Do goals matter in financial planning?

Citizen Kane. Forrest Gump. Saving Private Ryan.

What do these great movies have in common?

They all start at the end. Like many of the world’s great stories, they show the end … but then they say, “if you think that’s good, wait until you see how we got there.”

It’s exactly the same with managing your wealth – just with a lot less drama.

Whether it’s your income levels, your ideal retirement, or providing for your family, financial goals give you a clear idea of where you’re going, meaning you can enjoy the journey.

Going for goal

Goals are perhaps the most important part of managing your money. Without a goal, a financial journey loses direction and velocity. Without a goal, a financial plan can descend into a set of principles and aspirations.

The Oxford languages database defines the word ‘goal’ as, “the object of a person’s ambition or effort; an aim or desired result.”

You could also add in words like ‘purpose’ or ‘destination’ here. The point is that if you start by pinpointing the ending, you can trace a clear path between where you are now and where you need to get to. You can do it in either direction. You can identity way markers or milestones along the route. You could even focus on getting through the trickiest sections first, and then work through the easy bits last.

The point is, you’re planning – and we’re helping you make that planning as efficient and cost-effective as possible.

So, the short answer to the question, “do goals matter?”, is of course, yes. Goals make all the difference.

But if you want to know how and why goals matter to your wealth, read on….

Oh, what a goal!

Product focused financial planning seems a long way in the past now.

A few decades back, it was rare (though not out of the question) to see financial planning driven by personal goals, motivations, and passions, instead of product or purely financial growth.

Fast forward a generation to now, and you’ll find person-first planning, with empathy, understanding and – ultimately – trust (not product) at its centre.

We create this environment by asking our clients some simple questions. This helps us work out your financial goals – what you want to achieve in life – spread across four aspects: your money, your values, your life, and your responsibilities.

For example, it’s important to know if you want to invest to achieve better returns or pay off your mortgage, or both. Perhaps one of your goals is to retire as and when you want? Maybe start a business? And, of course, you’ll need to think about shielding your loved ones, should you experience ill health or die.

These are big questions.

In essence, we’re asking people to articulate their dreams and fears. And, in many cases, people need to think about them. So, we listen, give people time, and then discuss them in detail – so we can get to the bottom of what really matters.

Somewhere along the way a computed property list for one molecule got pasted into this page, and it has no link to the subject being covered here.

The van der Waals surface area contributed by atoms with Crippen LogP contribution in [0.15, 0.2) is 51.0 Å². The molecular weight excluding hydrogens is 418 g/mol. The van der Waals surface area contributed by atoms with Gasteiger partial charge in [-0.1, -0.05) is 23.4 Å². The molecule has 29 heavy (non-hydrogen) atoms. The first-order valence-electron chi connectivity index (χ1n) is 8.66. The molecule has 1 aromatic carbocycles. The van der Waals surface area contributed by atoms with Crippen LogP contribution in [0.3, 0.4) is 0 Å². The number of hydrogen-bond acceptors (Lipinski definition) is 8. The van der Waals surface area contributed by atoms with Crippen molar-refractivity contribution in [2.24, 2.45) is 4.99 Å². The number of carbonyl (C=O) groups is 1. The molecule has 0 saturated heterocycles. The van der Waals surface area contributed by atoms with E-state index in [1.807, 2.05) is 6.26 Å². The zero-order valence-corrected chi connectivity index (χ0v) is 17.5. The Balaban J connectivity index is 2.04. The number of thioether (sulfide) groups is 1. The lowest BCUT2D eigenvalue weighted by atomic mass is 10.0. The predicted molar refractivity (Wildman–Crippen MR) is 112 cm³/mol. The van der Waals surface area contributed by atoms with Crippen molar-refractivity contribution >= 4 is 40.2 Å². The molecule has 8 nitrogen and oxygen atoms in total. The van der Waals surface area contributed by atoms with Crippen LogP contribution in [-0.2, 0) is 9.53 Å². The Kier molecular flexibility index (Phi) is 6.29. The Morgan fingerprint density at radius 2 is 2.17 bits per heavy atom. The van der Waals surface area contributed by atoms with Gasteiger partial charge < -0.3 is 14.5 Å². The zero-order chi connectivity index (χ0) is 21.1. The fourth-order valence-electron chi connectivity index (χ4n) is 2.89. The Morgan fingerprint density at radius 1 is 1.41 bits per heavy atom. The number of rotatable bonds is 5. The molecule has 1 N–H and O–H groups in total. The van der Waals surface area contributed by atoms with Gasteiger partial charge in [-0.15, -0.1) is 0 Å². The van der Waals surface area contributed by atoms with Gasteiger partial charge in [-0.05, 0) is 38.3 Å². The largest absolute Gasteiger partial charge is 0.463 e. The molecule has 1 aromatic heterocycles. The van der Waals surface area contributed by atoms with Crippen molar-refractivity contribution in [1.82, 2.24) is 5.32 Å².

This might sound like a big task, but big questions are essential to setting goals. If we can help you drill down to the exact spot you need to arrive at, we can plan the journey.

Big questions also help you winnow out the things you’re less bothered by. Take charitable giving. It’s of central importance for some – but peripheral for others.

How to set your goals

It’s often said the best goals are SMART. They should be simple, measurable, achievable, realistic and time bound.

Your wealth management goals should certainly be all of these.

But we’d particularly emphasise the importance of the A and the T, achievability, and time, because they’re closely linked. These are also the aspects of goal setting where planning takes centre stage.

For example, your mode of work might provide lumpy and inconsistent income. An achievable goal might be to save a percentage of that income every time you receive it, say, into a feeder account. You can place a time limit on that, perhaps for the next decade, or until you reach a certain birthday.

Some of our clients also like to ensure inconsistent levels of income are partially directed towards paying down debt. Such a goal can be both simple and SMART.

At a more structured level – where you start to blend aspects of money, values, life, and responsibilities – financial goals start to need a little more flexibility.

For instance, retirement plans may need tweaking if new children arrive. Business success or setbacks may require you to amend your approach to debt. Changing interest rates might push that dream house just out of reach, for now.

But being sensible, consistent, and disciplined about your goals, especially in the face of differing circumstances, can help you realise them.

There’s nothing here that’s radical, complex or product led. It is simple and straightforward.

Setting a goal and then planning your way towards it is one of the most important aspects of managing your wealth. And, like a great movie – it’s likely to be enjoyable too.

This document is marketing material for a retail audience and does not constitute advice or recommendations. Past performance is not a guide to future performance and may not be repeated. The value of investments and the income from them may go down as well as up and investors may not get back the amount originally invested.

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